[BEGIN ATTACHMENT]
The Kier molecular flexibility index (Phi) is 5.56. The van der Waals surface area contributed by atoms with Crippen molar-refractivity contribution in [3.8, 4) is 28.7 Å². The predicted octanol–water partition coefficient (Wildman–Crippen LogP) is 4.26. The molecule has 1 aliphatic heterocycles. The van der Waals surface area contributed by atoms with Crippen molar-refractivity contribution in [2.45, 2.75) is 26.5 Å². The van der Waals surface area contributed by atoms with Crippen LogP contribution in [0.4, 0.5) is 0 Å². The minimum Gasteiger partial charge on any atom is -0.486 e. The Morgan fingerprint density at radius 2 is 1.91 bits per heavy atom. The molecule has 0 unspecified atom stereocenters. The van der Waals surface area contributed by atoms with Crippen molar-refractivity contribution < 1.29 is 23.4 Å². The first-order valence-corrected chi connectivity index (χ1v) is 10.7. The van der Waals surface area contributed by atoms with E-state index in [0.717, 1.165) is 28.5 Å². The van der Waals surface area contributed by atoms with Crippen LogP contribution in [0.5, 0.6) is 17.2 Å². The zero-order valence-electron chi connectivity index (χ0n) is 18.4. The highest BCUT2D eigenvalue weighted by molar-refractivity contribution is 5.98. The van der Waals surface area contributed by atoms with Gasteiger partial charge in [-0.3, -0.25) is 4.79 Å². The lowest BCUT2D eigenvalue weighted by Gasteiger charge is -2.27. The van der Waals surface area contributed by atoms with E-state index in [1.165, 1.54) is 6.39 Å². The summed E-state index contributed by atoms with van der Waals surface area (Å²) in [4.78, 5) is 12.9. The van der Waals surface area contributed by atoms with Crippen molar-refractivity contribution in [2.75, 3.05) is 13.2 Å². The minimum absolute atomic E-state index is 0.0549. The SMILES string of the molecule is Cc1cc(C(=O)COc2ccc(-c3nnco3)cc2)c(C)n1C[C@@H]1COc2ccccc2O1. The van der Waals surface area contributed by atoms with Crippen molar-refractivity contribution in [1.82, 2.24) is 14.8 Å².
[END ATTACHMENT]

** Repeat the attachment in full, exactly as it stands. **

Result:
The Kier molecular flexibility index (Phi) is 5.56. The van der Waals surface area contributed by atoms with Crippen molar-refractivity contribution in [3.8, 4) is 28.7 Å². The predicted octanol–water partition coefficient (Wildman–Crippen LogP) is 4.26. The molecule has 1 aliphatic heterocycles. The van der Waals surface area contributed by atoms with Crippen molar-refractivity contribution in [2.45, 2.75) is 26.5 Å². The van der Waals surface area contributed by atoms with Crippen LogP contribution in [0.4, 0.5) is 0 Å². The minimum Gasteiger partial charge on any atom is -0.486 e. The Morgan fingerprint density at radius 2 is 1.91 bits per heavy atom. The molecule has 0 unspecified atom stereocenters. The van der Waals surface area contributed by atoms with Crippen molar-refractivity contribution < 1.29 is 23.4 Å². The first-order valence-corrected chi connectivity index (χ1v) is 10.7. The van der Waals surface area contributed by atoms with E-state index in [0.717, 1.165) is 28.5 Å². The van der Waals surface area contributed by atoms with Crippen LogP contribution in [0.5, 0.6) is 17.2 Å². The zero-order valence-electron chi connectivity index (χ0n) is 18.4. The highest BCUT2D eigenvalue weighted by molar-refractivity contribution is 5.98. The van der Waals surface area contributed by atoms with Gasteiger partial charge in [-0.3, -0.25) is 4.79 Å². The lowest BCUT2D eigenvalue weighted by Gasteiger charge is -2.27. The van der Waals surface area contributed by atoms with E-state index in [1.165, 1.54) is 6.39 Å². The summed E-state index contributed by atoms with van der Waals surface area (Å²) in [4.78, 5) is 12.9. The van der Waals surface area contributed by atoms with Crippen molar-refractivity contribution in [2.75, 3.05) is 13.2 Å². The minimum absolute atomic E-state index is 0.0549. The SMILES string of the molecule is Cc1cc(C(=O)COc2ccc(-c3nnco3)cc2)c(C)n1C[C@@H]1COc2ccccc2O1. The van der Waals surface area contributed by atoms with Crippen molar-refractivity contribution in [1.82, 2.24) is 14.8 Å².